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Frontiers of Environmental Science & Engineering

ISSN 2095-2201

ISSN 2095-221X(Online)

CN 10-1013/X

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2018 Impact Factor: 3.883

Front. Environ. Sci. Eng.    2019, Vol. 13 Issue (6) : 89    https://doi.org/10.1007/s11783-019-1173-9
REVIEW ARTICLE
Advances in Fe(III) bioreduction and its application prospect for groundwater remediation: A review
Yu Jiang1,2, Beidou Xi1,2(), Rui Li2(), Mingxiao Li2, Zheng Xu2,3, Yuning Yang2,3, Shaobo Gao2,4
1. School of Environmental and Chemical Engineering, Shanghai University, Shanghai 200444, China
2. State Environmental Protection Key Laboratory of Simulation and Control of Groundwater Pollution, Chinese Research Academy of Environmental Sciences, Beijing 100012, China
3. Municipal and Environmental Engineering College, Jilin Jianzhu University, Changchun 130118, China
4. School of Water Resources and Environment, China University of Geosciences (Beijing), Beijing 100083, China
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Abstract

Microbial Fe(III) reduction is closely related to the fate of pollutants.

Bioavailability of crystalline Fe(III) oxide is restricted due to thermodynamics.

Amorphous Fe(III) (hydro)oxides are more bioavailable.

Enrichment and incubation of Fe(III) reducing bacteria are significant.

Microbial Fe(III) reduction is a significant driving force for the biogeochemical cycles of C, O, P, S, N, and dominates the natural bio-purification of contaminants in groundwater (e.g., petroleum hydrocarbons, chlorinated ethane, and chromium). In this review, the mechanisms and environmental significance of Fe(III) (hydro)oxides bioreduction are summarized. Compared with crystalline Fe(III) (hydro)oxides, amorphous Fe(III) (hydro)oxides are more bioavailable. Ligand and electron shuttle both play an important role in microbial Fe(III) reduction. The restrictive factors of Fe(III) (hydro)oxides bioreduction should be further investigated to reveal the characteristics and mechanisms of the process. It will improve the bioavailability of crystalline Fe(III) (hydro)oxides and accelerate the anaerobic oxidation efficiency of the reduction state pollutants. Furthermore, the approach to extract, culture, and incubate the functional Fe(III) reducing bacteria from actual complicated environment, and applying it to the bioremediation of organic, ammonia, and heavy metals contaminated groundwater will become a research topic in the future. There are a broad application prospects of Fe(III) (hydro)oxides bioreduction to groundwater bioremediation, which includes the in situ injection and permeable reactive barriers and the innovative Kariz wells system. The study provides an important reference for the treatment of reduced pollutants in contaminated groundwater.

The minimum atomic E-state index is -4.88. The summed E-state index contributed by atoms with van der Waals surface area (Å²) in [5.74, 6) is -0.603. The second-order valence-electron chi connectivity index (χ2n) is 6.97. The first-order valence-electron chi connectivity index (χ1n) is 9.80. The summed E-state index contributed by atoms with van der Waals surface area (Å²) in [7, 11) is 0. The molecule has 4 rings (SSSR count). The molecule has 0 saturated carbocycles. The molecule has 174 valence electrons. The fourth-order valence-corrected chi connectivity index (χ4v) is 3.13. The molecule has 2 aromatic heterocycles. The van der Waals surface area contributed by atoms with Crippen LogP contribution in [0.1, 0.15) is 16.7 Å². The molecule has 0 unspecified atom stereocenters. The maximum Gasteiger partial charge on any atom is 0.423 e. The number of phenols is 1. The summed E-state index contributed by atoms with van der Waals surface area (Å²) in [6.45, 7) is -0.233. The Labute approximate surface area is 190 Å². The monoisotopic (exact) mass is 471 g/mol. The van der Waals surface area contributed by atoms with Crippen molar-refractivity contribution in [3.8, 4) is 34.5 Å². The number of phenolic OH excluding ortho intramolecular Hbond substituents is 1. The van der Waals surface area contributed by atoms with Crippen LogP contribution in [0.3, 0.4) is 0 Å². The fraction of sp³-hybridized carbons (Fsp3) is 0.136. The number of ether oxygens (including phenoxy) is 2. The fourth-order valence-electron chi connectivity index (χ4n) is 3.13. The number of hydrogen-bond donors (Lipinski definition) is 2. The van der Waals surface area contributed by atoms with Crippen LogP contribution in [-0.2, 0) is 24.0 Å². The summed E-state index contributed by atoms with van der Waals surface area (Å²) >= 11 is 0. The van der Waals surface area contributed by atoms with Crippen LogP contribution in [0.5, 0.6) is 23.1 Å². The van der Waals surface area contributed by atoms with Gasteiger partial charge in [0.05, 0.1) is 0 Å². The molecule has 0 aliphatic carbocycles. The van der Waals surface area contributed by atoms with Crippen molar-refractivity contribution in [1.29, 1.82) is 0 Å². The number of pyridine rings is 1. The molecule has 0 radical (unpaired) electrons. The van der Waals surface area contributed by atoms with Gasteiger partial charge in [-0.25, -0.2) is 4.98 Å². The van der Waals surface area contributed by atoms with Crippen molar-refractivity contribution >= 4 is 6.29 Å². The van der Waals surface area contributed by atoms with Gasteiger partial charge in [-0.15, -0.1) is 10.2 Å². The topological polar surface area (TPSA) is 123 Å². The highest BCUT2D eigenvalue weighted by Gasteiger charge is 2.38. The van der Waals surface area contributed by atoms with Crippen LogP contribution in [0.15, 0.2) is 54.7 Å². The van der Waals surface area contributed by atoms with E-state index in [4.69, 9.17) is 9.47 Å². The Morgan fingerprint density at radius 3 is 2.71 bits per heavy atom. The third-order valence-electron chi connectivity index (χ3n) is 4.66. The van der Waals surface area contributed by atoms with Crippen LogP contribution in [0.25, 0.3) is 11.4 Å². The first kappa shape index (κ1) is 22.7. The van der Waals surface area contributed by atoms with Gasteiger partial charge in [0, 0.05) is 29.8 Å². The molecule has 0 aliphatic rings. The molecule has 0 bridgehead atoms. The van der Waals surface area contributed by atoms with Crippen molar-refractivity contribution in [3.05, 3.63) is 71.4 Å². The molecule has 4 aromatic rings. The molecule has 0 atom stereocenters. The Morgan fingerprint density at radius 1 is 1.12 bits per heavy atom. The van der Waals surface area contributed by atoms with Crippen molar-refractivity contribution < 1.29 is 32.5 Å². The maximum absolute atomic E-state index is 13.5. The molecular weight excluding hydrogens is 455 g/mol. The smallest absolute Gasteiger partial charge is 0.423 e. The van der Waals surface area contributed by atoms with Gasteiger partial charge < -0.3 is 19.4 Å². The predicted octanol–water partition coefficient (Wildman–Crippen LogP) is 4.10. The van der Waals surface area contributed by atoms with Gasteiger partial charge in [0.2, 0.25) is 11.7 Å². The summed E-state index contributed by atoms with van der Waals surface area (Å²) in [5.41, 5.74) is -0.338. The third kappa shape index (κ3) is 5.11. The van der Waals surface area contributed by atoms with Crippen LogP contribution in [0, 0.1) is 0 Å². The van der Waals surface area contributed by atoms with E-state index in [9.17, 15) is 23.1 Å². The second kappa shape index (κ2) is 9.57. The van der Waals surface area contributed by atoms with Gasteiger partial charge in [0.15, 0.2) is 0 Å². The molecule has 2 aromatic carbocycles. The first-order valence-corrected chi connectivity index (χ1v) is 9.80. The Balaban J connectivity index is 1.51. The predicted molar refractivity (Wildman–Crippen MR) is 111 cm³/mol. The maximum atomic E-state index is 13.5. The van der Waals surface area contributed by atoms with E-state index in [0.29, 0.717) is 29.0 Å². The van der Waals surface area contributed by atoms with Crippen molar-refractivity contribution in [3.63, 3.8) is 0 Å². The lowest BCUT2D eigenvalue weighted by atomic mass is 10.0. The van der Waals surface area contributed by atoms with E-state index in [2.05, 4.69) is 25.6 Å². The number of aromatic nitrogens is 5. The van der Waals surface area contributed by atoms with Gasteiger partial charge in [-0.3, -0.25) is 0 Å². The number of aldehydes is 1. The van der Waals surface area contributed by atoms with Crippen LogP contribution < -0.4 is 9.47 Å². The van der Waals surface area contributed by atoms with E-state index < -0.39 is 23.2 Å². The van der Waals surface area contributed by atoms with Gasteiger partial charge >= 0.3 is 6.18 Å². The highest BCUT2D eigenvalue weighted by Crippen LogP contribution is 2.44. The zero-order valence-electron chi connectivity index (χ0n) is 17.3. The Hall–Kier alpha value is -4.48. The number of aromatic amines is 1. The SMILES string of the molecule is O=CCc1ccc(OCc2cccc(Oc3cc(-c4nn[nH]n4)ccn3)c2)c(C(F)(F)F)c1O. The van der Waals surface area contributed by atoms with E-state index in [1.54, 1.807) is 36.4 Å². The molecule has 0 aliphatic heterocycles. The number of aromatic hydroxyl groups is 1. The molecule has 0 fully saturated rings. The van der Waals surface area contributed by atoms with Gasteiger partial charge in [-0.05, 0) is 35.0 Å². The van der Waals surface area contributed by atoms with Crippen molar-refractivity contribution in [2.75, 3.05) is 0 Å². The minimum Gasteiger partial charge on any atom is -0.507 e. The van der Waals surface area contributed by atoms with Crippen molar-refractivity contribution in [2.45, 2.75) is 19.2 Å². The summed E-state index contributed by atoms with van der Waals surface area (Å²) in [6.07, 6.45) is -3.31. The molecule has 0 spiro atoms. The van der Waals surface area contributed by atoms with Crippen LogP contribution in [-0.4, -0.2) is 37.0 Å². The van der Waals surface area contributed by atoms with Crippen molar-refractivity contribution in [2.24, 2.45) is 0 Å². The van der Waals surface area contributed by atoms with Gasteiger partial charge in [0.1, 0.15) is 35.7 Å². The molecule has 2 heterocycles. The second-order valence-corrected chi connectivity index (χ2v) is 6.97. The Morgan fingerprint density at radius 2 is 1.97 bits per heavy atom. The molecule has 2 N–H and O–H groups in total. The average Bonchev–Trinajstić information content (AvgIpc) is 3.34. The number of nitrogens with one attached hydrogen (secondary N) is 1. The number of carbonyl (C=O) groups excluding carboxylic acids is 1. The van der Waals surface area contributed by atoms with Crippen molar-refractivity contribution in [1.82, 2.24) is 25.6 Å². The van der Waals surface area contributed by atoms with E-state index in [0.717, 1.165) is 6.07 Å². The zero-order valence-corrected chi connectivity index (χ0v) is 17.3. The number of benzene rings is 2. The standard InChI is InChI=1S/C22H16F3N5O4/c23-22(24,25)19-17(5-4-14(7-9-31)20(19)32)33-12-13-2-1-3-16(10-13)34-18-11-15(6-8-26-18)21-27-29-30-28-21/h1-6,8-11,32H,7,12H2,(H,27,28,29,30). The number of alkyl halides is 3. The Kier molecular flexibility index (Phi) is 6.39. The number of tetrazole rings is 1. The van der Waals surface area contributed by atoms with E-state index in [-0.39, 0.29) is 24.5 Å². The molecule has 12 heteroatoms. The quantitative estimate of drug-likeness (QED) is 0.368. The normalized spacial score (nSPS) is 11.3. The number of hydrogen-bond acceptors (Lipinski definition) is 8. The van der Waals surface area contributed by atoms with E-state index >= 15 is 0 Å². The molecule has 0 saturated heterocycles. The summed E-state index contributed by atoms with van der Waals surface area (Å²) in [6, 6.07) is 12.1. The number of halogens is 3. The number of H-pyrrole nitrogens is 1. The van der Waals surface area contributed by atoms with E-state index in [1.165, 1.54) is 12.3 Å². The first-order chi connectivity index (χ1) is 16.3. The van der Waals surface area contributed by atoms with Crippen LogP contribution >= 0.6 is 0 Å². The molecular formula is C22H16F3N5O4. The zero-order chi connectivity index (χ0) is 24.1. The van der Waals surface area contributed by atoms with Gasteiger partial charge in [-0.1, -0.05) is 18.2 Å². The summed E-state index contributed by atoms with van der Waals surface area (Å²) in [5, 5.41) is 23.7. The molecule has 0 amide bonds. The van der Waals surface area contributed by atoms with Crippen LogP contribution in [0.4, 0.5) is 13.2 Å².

Keywords Microbial Fe(III) reduction      Mechanism      Groundwater contamination      Remediation     
Corresponding Authors: Beidou Xi,Rui Li   
Issue Date: 27 November 2019
 Cite this article:   
Yu Jiang,Beidou Xi,Rui Li, et al. Advances in Fe(III) bioreduction and its application prospect for groundwater remediation: A review[J]. Front. Environ. Sci. Eng., 2019, 13(6): 89.
 URL:  
http://academic.hep.com.cn/fese/EN/10.1007/s11783-019-1173-9
http://academic.hep.com.cn/fese/EN/Y2019/V13/I6/89
Fig.1  Microbial reduction processes in a petroleum-contaminated aquifer.
Fig.2  Microbial strategies mediating electron transfer to crystalline Fe(III) (hydro)oxides (L refer to ligands): Direct contact reduction through the flagellum (a), Indirect reduction by ligands (b) and electron shuttles (c).
Organic contaminants Degradation reaction References
Formic acid HCOO? + 2Fe(III)→HCO3? + 2Fe(II) + 2H+ Lovley et al. (1994);
Coates et al. (1999); Aburto-Medina and Ball (2015);
Farkas et al. (2017)
Lactic acid CH3CHOHCOO? + 4Fe(III) + 2H2O→CH3COO? + HCO3? + 4Fe(II) + 5H+
Pyruvic acid CH3COCOO? + 2Fe(III) + 2H2O→CH3COO? + HCO3?+ 2Fe(II) + 3H+
Benzoic acid C7H6O2 + 30Fe(III) + 19H2O→7HCO3? + 30Fe(II) + 37H+
Methylbenzene C7H8 + 36Fe(III) + 21H2O→7HCO3? + 36Fe(II) + 43H+
Phenol C6H5OH+ 28Fe(III) + 17H2O→6HCO3? + 28Fe(II) + 3H+
P-cresol C7H8O+ 34Fe(III) + 20H2O→7HCO3? + 34Fe(II) + 41H+
Syringic acid C9H10O5 + 36Fe(III) + 22H2O→9HCO3? + 36Fe(II) + 45H+
Ferulic acid C10H10O4 + 42Fe(III) + 26H2O→10HCO3? + 42Fe(II) + 52H+
Nicotinic acid C6H5NO2 + 22Fe(III) + 16H2O→6HCO3? + 22Fe(II) + NH4+ + 27H+
M-hydroxy benzoic acid C7H6O3 + 28Fe(III) + 18H2O→7HCO3? + 28Fe(II) + 35H+
2,5-DHBA C7H6O4 + 26Fe(III) + 17H2O→6HCO3? + 26Fe(II) + 32H+
M-cresol C7H8O+ 34Fe(III) + 20H2O→7HCO3? + 34Fe(II) + 41H+
O-phthalic acid C8H6O4 + 30Fe(III) + 20H2O+ 8HCO3? + 30Fe(II) + 38H+
Tab.1  Degradation  of organic compounds with Fe(III) (hydro)oxides reduction
Environment Degradation reaction Primary product References
Wetland soil NH4+ + 6FeOOH+ 10H+→NO2? + 6Fe2+ + 10H2O Fe2+, NO2- Clement et al. (2005)
Sludge after domestication NH4+ + 2H2O+ 6Fe3+ →NO2? + 6Fe2+ + 8H+ Fe2+, NO2?, NO3?, N2 Park et al. (2009)
NH4+ + 1.32NO2?→0.26NO3? + 1.02N2
Upland soil 3Fe(OH)3 + 5H+ + NH4+→3Fe2+ + 9H2O+ 0.5N2 Fe2+, NO2?, NO3?, N2 Yang et al. (2012)
6Fe(OH)3 + 10H+ + NH4+→6Fe2+ + 16H2O+ NO2?
8Fe(OH)3 + 14H+ + NH4+→8Fe2+ + 21H2O+ NO3?
Tab.2  Reactions  of NH4+ and Fe3+ in different environments
Fig.3  Methods of engineering application: In situ injection (a), permeable reactive barriers (b), kariz system (c).
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